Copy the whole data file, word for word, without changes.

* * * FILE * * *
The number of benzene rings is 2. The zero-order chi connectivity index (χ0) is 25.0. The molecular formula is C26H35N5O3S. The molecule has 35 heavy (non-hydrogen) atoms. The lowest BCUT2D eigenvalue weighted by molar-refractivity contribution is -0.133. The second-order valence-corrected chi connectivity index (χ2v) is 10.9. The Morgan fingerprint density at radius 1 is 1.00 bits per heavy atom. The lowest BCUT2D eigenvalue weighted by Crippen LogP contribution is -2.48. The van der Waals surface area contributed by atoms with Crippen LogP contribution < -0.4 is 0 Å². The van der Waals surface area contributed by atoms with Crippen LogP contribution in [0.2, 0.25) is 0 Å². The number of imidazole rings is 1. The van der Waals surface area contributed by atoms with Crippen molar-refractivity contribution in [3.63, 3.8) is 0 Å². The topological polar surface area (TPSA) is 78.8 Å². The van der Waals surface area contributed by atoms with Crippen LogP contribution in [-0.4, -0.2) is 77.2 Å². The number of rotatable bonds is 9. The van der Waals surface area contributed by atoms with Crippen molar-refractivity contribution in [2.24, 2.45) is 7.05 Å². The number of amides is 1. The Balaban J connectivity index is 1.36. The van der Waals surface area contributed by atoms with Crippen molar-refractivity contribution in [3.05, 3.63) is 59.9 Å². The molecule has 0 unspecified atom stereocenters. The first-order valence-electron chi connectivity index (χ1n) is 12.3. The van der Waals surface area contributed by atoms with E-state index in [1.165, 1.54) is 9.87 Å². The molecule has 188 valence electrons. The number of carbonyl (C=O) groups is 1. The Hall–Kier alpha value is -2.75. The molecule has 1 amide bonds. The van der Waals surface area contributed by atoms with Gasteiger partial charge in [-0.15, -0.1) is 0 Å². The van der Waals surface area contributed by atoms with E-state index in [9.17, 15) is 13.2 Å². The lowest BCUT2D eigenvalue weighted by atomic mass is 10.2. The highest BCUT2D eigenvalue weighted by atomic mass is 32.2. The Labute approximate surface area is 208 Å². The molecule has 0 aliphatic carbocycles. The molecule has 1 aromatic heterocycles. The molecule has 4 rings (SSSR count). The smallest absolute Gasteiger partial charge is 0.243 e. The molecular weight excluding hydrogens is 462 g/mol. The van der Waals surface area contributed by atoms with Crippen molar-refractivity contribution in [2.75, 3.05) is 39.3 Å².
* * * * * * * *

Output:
The number of benzene rings is 2. The zero-order chi connectivity index (χ0) is 25.0. The molecular formula is C26H35N5O3S. The molecule has 35 heavy (non-hydrogen) atoms. The lowest BCUT2D eigenvalue weighted by molar-refractivity contribution is -0.133. The second-order valence-corrected chi connectivity index (χ2v) is 10.9. The Morgan fingerprint density at radius 1 is 1.00 bits per heavy atom. The lowest BCUT2D eigenvalue weighted by Crippen LogP contribution is -2.48. The van der Waals surface area contributed by atoms with Crippen LogP contribution < -0.4 is 0 Å². The van der Waals surface area contributed by atoms with Crippen LogP contribution in [0.2, 0.25) is 0 Å². The number of imidazole rings is 1. The van der Waals surface area contributed by atoms with Crippen molar-refractivity contribution in [3.63, 3.8) is 0 Å². The topological polar surface area (TPSA) is 78.8 Å². The van der Waals surface area contributed by atoms with Crippen LogP contribution in [-0.4, -0.2) is 77.2 Å². The number of rotatable bonds is 9. The van der Waals surface area contributed by atoms with Crippen molar-refractivity contribution in [2.24, 2.45) is 7.05 Å². The number of amides is 1. The Balaban J connectivity index is 1.36. The van der Waals surface area contributed by atoms with Crippen molar-refractivity contribution in [3.05, 3.63) is 59.9 Å². The molecule has 0 unspecified atom stereocenters. The first-order valence-electron chi connectivity index (χ1n) is 12.3. The van der Waals surface area contributed by atoms with E-state index in [1.165, 1.54) is 9.87 Å². The molecule has 188 valence electrons. The number of carbonyl (C=O) groups is 1. The Hall–Kier alpha value is -2.75. The molecule has 1 amide bonds. The van der Waals surface area contributed by atoms with Gasteiger partial charge in [-0.15, -0.1) is 0 Å². The van der Waals surface area contributed by atoms with E-state index in [9.17, 15) is 13.2 Å². The lowest BCUT2D eigenvalue weighted by atomic mass is 10.2. The highest BCUT2D eigenvalue weighted by atomic mass is 32.2. The Labute approximate surface area is 208 Å². The molecule has 0 aliphatic carbocycles. The molecule has 1 aromatic heterocycles. The molecule has 4 rings (SSSR count). The smallest absolute Gasteiger partial charge is 0.243 e. The molecular weight excluding hydrogens is 462 g/mol. The van der Waals surface area contributed by atoms with Crippen molar-refractivity contribution in [2.75, 3.05) is 39.3 Å².